- Check Priceline. While we have never used them for flights, for car rentals, it usually doesn’t matter to us which “major agency” provides the car, and a loyalty program credit isn’t as important, so I use them occasionally.”
Additional driver and underage fees add up and can be confusing.
- Fees vary widely by company and rental location. If more than one driver is on the rental agreement, inquire when making the reservation. Costco rentals include a second driver. Many companies include spouses or business partners automatically. But work through this in advance to avoid a surprise of perhaps $10/day. We recently saw a couple with a 24-year-old driver accessed a $25/day fee for being under 25, so it pays to check and be prepared.
Car sizes, upgrades, and pre-payment options.
- Car rental prices are based on demand, not size. Research different size rental cars to see what offers the best deal. Larger cars are often cheaper than smaller cars.
- Many of us prefer somewhat smaller cars that are fuel-efficient, and equally important, are easy to maneuver in Hawaii. In Honolulu, a compact car will be far more nimble in tight parking lots and generally.
- Do you really need GPS when you already have it on your phone?
- Check into pre-payment options, but consider those carefully as 1) you will be locked in and 2) it doesn’t guarantee you the best rate.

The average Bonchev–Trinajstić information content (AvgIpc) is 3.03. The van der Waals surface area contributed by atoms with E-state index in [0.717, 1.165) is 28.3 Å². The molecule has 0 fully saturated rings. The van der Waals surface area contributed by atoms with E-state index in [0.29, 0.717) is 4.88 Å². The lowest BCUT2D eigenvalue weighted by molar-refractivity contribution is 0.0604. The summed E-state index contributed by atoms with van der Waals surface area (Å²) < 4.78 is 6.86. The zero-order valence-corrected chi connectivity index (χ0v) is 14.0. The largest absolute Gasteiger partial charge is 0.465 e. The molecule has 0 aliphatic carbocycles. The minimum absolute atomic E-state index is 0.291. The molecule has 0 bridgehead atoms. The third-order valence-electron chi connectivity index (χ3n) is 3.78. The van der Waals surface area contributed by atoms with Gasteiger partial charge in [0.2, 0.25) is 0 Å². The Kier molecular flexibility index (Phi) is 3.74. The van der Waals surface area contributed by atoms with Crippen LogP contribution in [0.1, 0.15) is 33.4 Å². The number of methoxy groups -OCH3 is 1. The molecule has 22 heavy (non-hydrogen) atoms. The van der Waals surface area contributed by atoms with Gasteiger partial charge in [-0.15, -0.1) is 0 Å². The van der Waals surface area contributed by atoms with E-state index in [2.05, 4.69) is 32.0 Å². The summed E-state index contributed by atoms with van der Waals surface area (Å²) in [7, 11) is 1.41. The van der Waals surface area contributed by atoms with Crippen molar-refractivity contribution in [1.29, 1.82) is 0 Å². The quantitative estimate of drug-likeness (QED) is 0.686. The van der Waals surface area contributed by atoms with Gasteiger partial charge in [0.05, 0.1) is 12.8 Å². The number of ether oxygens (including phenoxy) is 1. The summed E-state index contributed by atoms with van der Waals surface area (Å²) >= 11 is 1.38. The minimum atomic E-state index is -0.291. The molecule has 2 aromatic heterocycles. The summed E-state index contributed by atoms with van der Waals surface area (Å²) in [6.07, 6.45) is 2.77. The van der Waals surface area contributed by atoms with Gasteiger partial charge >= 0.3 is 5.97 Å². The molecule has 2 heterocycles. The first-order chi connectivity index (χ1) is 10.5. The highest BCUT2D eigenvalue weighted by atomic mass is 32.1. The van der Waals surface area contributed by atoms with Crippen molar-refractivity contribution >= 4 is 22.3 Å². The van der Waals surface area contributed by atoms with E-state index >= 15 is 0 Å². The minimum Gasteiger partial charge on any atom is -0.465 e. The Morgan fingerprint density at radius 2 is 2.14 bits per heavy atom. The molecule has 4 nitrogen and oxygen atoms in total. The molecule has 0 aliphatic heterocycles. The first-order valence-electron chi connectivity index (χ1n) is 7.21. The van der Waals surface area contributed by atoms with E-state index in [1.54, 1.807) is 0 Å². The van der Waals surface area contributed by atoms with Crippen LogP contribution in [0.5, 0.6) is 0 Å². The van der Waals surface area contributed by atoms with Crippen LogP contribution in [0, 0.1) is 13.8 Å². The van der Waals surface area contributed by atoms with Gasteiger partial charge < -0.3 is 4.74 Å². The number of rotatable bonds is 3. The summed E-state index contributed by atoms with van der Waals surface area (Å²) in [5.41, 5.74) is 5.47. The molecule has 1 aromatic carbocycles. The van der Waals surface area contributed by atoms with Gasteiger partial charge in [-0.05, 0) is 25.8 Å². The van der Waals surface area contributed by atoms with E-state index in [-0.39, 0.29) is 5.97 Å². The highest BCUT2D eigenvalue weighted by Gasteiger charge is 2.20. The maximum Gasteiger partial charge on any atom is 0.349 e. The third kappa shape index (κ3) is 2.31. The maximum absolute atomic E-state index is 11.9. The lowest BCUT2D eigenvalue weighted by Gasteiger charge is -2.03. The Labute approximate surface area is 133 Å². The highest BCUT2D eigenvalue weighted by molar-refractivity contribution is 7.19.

- Pre-paying gas generally comes with a much higher price per gallon. Check that before you drive off.
Join the rental company’s frequent renter program.
- If it doesn’t save you money (such as credits towards a future free day), it will most likely save you considerable time when picking up your car. After a long flight to Hawaii, that will seem as good as cash.
Determine the grace period of the contract.
- Previously this was 59 minutes. So if the car was due back at noon and you had it in by 12:59, there was no charge. Now, however, some companies have no grace period whatsoever. Be careful with this one, as the excess rate on car rentals can be up to $15/hour plus taxes.
Is the price the total price?
- Hawaii airport surcharges on car rentals have gone up. Often, car rental quotes don’t at first show taxes and other fees. That can add up fast, so click on through to see what the total bill will be first. And prepare for a bit of sticker shock.